UK Prime Minister Rishi Sunak has expressed optimism about working with France to tackle illegal migration and his spokesman says the two countries are close to a new deal to curb the number of migrants crossing the English Channel.
Under pressure over the record number of migrants crossing to the United Kingdom in small boats, Sunak met Macron at the COP27 climate summit - their first in-person meeting since Sunak became prime minister on October 25.
Relations between the UK and France had soured, first under Boris Johnson, and then only to worsen when Sunak's immediate predecessor, Liz Truss, questioned whether Macron was a friend or foe during her campaign to become prime minister.
Sunak, who hopes to reset ties, said the meeting with Macron was great, offering an opportunity to work closely with France and other countries to tackle illegal migration, which has resulted in large numbers of migrants arriving in southern England.
"You will hear more details about that in the coming weeks, as those conversations happen amongst all our teams," he told reporters in Egypt.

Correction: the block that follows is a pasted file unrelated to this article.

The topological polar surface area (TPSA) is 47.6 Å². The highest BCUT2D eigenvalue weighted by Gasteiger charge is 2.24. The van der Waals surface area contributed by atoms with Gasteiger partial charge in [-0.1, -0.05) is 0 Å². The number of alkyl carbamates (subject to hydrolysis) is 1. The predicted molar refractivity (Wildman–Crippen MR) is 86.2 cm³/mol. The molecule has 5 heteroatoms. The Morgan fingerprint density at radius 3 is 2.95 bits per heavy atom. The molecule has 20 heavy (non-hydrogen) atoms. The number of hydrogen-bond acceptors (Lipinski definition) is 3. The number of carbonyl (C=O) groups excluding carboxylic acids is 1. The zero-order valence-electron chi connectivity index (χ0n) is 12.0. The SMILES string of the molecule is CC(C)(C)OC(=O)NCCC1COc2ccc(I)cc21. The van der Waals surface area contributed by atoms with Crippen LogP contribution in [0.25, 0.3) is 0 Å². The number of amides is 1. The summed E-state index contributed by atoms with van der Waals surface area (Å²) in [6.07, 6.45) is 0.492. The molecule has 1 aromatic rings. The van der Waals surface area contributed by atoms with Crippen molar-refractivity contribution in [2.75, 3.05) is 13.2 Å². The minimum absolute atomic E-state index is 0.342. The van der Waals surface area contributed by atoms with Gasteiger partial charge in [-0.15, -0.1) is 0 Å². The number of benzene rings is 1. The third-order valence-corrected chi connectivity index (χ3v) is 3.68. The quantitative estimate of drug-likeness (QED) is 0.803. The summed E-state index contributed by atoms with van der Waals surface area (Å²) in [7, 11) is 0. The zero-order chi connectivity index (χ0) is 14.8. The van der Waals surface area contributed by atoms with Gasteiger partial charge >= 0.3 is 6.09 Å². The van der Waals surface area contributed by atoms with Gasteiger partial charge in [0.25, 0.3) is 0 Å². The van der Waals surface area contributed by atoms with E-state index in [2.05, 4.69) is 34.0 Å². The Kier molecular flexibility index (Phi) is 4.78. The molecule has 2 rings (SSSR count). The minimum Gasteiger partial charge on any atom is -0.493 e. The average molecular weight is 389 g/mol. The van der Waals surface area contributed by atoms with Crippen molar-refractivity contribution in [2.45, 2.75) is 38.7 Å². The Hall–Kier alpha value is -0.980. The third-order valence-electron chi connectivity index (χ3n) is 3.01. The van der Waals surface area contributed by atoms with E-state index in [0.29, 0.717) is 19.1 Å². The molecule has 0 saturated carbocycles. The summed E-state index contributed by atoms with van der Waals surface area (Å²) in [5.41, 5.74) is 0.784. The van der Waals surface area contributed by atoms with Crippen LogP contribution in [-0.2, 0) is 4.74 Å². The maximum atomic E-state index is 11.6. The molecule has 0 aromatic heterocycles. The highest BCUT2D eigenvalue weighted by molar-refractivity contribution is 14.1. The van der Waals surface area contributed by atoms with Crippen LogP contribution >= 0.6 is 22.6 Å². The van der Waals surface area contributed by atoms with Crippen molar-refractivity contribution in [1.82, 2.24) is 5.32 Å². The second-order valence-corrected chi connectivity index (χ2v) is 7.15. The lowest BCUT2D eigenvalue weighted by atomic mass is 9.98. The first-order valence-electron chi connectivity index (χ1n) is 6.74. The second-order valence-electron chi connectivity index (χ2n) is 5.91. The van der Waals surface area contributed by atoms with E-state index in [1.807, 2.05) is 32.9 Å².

"I'm actually leaving this with renewed confidence and optimism that working together with our European partners, we can make a difference, grip this challenge of illegal migration and stop people coming illegally."
Shortly afterwards, Sunak's spokesman said the two countries were in the final stages of agreeing a new deal to curb the surge in migrants making their way to England in the boats.
"A deal is being discussed and I think is in its final stages," the spokesman said.
UK officials have previously said they would like to have their own immigration officers on the ground in France, working alongside French policemen to prevent more boats from leaving French beaches.
France has resisted such calls over concerns the move would threaten its sovereignty, UK officials have said.
So far this year, almost 40,000 people have crossed the Channel in small boats, up from 28,526 last year.